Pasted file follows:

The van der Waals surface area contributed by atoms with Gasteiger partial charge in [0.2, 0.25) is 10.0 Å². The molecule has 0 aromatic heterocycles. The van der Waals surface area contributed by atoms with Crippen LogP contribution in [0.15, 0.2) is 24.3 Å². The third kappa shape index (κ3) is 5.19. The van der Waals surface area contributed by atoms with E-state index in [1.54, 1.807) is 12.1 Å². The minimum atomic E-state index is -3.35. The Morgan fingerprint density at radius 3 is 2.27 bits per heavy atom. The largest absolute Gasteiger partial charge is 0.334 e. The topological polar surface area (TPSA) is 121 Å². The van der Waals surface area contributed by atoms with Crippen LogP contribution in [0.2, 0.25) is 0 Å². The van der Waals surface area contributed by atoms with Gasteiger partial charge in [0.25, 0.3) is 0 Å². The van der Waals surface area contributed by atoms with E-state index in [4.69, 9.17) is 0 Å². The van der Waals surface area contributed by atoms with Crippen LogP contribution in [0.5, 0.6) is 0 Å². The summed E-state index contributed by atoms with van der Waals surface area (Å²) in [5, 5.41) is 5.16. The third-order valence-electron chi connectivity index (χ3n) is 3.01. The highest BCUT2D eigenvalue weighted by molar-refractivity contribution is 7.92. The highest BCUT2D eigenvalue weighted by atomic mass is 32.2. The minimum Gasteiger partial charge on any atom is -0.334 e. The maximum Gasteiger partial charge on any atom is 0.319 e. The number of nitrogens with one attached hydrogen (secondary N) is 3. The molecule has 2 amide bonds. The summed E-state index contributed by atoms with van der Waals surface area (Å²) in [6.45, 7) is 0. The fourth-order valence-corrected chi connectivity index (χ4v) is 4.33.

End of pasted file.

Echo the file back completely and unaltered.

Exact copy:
The van der Waals surface area contributed by atoms with Gasteiger partial charge in [0.2, 0.25) is 10.0 Å². The molecule has 0 aromatic heterocycles. The van der Waals surface area contributed by atoms with Crippen LogP contribution in [0.15, 0.2) is 24.3 Å². The third kappa shape index (κ3) is 5.19. The van der Waals surface area contributed by atoms with E-state index in [1.54, 1.807) is 12.1 Å². The minimum atomic E-state index is -3.35. The Morgan fingerprint density at radius 3 is 2.27 bits per heavy atom. The largest absolute Gasteiger partial charge is 0.334 e. The topological polar surface area (TPSA) is 121 Å². The van der Waals surface area contributed by atoms with Crippen LogP contribution in [0.2, 0.25) is 0 Å². The van der Waals surface area contributed by atoms with Gasteiger partial charge in [0.25, 0.3) is 0 Å². The van der Waals surface area contributed by atoms with E-state index in [4.69, 9.17) is 0 Å². The van der Waals surface area contributed by atoms with Crippen LogP contribution in [0.5, 0.6) is 0 Å². The summed E-state index contributed by atoms with van der Waals surface area (Å²) in [5, 5.41) is 5.16. The third-order valence-electron chi connectivity index (χ3n) is 3.01. The highest BCUT2D eigenvalue weighted by molar-refractivity contribution is 7.92. The highest BCUT2D eigenvalue weighted by atomic mass is 32.2. The minimum Gasteiger partial charge on any atom is -0.334 e. The maximum Gasteiger partial charge on any atom is 0.319 e. The number of nitrogens with one attached hydrogen (secondary N) is 3. The molecule has 2 amide bonds. The summed E-state index contributed by atoms with van der Waals surface area (Å²) in [6.45, 7) is 0. The fourth-order valence-corrected chi connectivity index (χ4v) is 4.33.